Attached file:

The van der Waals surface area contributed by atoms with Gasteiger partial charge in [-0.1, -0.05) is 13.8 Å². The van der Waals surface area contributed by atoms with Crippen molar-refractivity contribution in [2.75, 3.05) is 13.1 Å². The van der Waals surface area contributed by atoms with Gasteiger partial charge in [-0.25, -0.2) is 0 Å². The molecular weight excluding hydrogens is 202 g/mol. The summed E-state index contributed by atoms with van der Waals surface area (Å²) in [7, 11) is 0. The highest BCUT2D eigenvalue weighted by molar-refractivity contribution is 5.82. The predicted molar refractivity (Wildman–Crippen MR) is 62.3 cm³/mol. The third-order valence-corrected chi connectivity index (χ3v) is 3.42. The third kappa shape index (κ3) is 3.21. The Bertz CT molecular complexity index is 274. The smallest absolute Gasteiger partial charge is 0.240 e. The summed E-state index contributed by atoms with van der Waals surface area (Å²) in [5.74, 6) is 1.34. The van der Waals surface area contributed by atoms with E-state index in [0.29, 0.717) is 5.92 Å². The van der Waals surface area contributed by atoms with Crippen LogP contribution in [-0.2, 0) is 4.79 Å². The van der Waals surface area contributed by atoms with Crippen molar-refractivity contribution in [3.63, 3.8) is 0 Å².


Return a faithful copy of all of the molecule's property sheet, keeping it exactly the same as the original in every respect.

The van der Waals surface area contributed by atoms with Gasteiger partial charge in [-0.1, -0.05) is 13.8 Å². The van der Waals surface area contributed by atoms with Crippen molar-refractivity contribution in [2.75, 3.05) is 13.1 Å². The van der Waals surface area contributed by atoms with Gasteiger partial charge in [-0.25, -0.2) is 0 Å². The molecular weight excluding hydrogens is 202 g/mol. The summed E-state index contributed by atoms with van der Waals surface area (Å²) in [7, 11) is 0. The highest BCUT2D eigenvalue weighted by molar-refractivity contribution is 5.82. The predicted molar refractivity (Wildman–Crippen MR) is 62.3 cm³/mol. The third-order valence-corrected chi connectivity index (χ3v) is 3.42. The third kappa shape index (κ3) is 3.21. The Bertz CT molecular complexity index is 274. The smallest absolute Gasteiger partial charge is 0.240 e. The summed E-state index contributed by atoms with van der Waals surface area (Å²) in [5.74, 6) is 1.34. The van der Waals surface area contributed by atoms with E-state index in [0.29, 0.717) is 5.92 Å². The van der Waals surface area contributed by atoms with Crippen LogP contribution in [-0.2, 0) is 4.79 Å². The van der Waals surface area contributed by atoms with Crippen molar-refractivity contribution in [3.63, 3.8) is 0 Å².